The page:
4. Dose-Response Relationship: A clear dose-response relationship emerged — more physical activity led to fewer sleep troubles.

The following graph shows the relationship between the amount of moderate-intensity physical activity per week and the likelihood of experiencing trouble sleeping in adults with Attention Deficit Hyperactivity Disorder (ADHD) on stimulant medications:

Physical activity time per week for trouble sleeping in adult ADHD patients on stimulants
Trouble Sleeping vs. Physical Activity in ADHD Adults (Pic by: Zhu & Liu)

Relief from sleep issues began after 105 minutes of weekly physical activity, with a notable difference observed after 341 minutes, leveling off at 1,250 minutes.

ADHD Sleep Issues Exercise

[Did you know about The Mystical Rejection Sensitivity Dysphoria In ADHD/Autism?]

How To Optimize Your Exercise For Best Sleep Results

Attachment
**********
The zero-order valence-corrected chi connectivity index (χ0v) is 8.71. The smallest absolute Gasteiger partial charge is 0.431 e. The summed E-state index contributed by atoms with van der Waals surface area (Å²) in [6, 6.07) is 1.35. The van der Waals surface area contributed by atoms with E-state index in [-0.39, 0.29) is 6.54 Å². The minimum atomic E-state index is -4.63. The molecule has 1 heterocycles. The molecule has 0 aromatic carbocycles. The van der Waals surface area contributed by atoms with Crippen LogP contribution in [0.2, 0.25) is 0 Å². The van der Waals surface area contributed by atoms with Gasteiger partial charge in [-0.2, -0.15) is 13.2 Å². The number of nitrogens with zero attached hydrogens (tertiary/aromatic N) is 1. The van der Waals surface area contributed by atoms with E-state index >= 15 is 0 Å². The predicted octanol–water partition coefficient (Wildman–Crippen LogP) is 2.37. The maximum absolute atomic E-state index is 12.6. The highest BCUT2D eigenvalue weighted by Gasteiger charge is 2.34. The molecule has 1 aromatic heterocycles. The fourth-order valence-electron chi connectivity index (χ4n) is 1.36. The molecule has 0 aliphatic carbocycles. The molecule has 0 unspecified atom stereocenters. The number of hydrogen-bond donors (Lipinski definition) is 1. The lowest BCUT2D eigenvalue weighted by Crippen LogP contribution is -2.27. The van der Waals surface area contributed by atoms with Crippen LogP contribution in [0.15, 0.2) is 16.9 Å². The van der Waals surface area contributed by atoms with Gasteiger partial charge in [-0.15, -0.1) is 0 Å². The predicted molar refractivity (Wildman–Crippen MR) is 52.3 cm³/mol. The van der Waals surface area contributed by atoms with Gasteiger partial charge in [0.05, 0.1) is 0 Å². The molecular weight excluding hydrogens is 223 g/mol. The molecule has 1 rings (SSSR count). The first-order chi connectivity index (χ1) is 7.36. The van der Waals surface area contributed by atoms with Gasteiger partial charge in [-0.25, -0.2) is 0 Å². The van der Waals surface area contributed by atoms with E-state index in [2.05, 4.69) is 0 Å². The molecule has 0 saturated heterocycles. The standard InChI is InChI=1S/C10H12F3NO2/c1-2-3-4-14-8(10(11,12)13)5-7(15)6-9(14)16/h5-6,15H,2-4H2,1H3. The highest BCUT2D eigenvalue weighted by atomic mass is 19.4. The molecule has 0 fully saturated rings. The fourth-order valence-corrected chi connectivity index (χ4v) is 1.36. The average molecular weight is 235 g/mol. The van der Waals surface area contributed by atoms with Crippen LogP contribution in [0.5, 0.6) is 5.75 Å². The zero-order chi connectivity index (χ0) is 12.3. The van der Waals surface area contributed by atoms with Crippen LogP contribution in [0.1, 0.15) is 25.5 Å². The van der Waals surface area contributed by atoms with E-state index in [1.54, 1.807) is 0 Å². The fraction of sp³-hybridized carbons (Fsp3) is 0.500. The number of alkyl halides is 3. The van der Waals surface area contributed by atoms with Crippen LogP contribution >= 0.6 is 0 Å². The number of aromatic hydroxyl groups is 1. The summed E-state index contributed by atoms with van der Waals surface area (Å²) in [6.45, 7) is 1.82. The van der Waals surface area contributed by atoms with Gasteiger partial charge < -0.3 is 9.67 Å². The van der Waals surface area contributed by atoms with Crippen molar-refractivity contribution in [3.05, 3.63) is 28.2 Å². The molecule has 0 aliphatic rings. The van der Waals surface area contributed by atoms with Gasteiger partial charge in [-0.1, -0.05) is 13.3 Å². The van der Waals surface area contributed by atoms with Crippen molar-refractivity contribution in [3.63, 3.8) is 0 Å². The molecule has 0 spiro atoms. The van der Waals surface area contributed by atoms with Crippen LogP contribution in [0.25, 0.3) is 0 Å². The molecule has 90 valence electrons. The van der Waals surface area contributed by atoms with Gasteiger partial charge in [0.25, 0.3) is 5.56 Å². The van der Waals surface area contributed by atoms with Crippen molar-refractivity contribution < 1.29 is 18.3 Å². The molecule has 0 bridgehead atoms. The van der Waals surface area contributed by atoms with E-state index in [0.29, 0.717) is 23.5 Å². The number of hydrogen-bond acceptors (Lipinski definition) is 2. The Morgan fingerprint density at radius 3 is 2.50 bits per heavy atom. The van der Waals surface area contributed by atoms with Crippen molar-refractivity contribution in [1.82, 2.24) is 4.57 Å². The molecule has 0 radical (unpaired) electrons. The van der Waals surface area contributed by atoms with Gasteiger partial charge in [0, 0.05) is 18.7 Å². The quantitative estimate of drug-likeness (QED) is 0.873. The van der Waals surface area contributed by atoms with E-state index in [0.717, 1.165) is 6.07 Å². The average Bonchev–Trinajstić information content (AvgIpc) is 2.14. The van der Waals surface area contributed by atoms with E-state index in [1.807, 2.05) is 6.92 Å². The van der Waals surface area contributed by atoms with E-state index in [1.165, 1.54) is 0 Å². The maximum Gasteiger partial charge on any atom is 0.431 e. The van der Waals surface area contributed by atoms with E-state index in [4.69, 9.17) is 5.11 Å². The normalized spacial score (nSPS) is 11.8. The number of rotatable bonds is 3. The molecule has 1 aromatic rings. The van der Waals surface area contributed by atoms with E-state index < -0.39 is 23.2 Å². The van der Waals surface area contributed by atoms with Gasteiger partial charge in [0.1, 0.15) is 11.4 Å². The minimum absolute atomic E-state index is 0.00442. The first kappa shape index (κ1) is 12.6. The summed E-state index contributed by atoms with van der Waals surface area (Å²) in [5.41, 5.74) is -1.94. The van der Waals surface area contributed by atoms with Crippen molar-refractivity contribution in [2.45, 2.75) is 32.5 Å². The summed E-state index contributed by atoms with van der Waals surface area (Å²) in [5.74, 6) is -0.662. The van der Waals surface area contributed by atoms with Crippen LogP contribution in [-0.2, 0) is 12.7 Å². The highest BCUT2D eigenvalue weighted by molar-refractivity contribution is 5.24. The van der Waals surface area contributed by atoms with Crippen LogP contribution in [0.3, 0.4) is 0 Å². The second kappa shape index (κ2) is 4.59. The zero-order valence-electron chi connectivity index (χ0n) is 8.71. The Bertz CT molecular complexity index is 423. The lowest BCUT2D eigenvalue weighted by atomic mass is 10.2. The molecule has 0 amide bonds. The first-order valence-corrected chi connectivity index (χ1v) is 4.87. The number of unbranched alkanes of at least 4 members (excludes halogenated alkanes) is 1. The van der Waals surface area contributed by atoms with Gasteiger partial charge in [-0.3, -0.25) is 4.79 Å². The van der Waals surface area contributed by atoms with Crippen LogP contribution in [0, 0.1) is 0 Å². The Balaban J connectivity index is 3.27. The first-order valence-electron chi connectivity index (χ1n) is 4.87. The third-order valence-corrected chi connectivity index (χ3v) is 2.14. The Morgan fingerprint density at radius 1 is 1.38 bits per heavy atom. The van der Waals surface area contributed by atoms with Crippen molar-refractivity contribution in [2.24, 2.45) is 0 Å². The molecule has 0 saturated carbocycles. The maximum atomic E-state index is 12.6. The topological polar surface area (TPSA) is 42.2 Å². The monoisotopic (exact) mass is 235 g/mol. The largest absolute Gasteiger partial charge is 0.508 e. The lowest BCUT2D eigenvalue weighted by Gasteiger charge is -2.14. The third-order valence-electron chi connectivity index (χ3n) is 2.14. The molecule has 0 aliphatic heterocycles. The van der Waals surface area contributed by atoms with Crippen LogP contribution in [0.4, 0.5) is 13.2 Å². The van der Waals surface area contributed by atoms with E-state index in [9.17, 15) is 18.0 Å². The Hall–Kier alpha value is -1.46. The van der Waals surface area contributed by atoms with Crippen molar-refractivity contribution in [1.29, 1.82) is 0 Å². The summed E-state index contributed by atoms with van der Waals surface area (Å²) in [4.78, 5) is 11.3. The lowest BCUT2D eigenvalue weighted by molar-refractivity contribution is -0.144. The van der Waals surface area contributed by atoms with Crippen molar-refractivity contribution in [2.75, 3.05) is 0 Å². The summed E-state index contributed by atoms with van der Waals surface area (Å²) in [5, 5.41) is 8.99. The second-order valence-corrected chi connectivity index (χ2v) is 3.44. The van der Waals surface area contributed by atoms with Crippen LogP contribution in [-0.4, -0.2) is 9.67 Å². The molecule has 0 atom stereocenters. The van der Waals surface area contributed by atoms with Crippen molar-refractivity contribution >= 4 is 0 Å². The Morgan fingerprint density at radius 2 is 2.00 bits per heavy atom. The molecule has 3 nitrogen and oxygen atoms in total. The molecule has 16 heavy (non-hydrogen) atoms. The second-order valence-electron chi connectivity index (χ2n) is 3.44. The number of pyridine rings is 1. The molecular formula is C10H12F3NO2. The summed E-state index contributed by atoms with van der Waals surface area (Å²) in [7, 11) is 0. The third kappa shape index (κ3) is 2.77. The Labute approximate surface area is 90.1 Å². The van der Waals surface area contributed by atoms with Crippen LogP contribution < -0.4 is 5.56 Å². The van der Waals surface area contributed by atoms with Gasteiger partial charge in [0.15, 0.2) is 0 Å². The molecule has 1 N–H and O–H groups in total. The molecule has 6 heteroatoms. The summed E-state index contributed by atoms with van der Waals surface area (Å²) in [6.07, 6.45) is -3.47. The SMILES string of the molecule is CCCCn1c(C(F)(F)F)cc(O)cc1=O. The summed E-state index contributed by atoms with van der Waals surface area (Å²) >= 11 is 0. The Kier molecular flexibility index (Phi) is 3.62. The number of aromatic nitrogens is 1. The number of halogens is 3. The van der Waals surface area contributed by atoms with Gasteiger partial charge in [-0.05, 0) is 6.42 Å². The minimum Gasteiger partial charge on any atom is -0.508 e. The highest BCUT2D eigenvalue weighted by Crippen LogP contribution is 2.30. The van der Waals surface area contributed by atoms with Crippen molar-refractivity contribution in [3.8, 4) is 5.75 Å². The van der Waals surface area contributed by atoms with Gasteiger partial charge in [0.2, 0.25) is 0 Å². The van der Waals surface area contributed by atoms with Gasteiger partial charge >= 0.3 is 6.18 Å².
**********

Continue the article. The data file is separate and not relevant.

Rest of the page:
Since physical activity has been proven to help you fall asleep faster, sleep longer, and have better sleep quality, how should you exercise if you’re an adult with ADHD?

Choose an exercise plan guided by these findings:

  1. Most beneficial activities: Moderate-to-vigorous aerobic exercises were found to be highly effective. The authors asked, “Do you engage in any moderate-intensity sports, fitness, or recreational activities such as brisk walking, bicycling, swimming, or volleyball for at least 10 min continuously during a typical week?”
  2. Tailor exercise to your ADHD type: Select the type of exercise based on your specific ADHD symptoms present. If you’re the one with more hyperactivity, vigorous activities may benefit you more. If you’re the one with more inattentive symptoms (that is, you get distracted easily), moderate-intensity exercises may suit you more.
  3. Check how exercise affects your sleep: Monitor how your exercise routine affects your sleep quality. Keeping track helps make necessary adjustments. If a certain type of exercise isn’t helping you sleep better, consider trying a different type, intensity, or duration.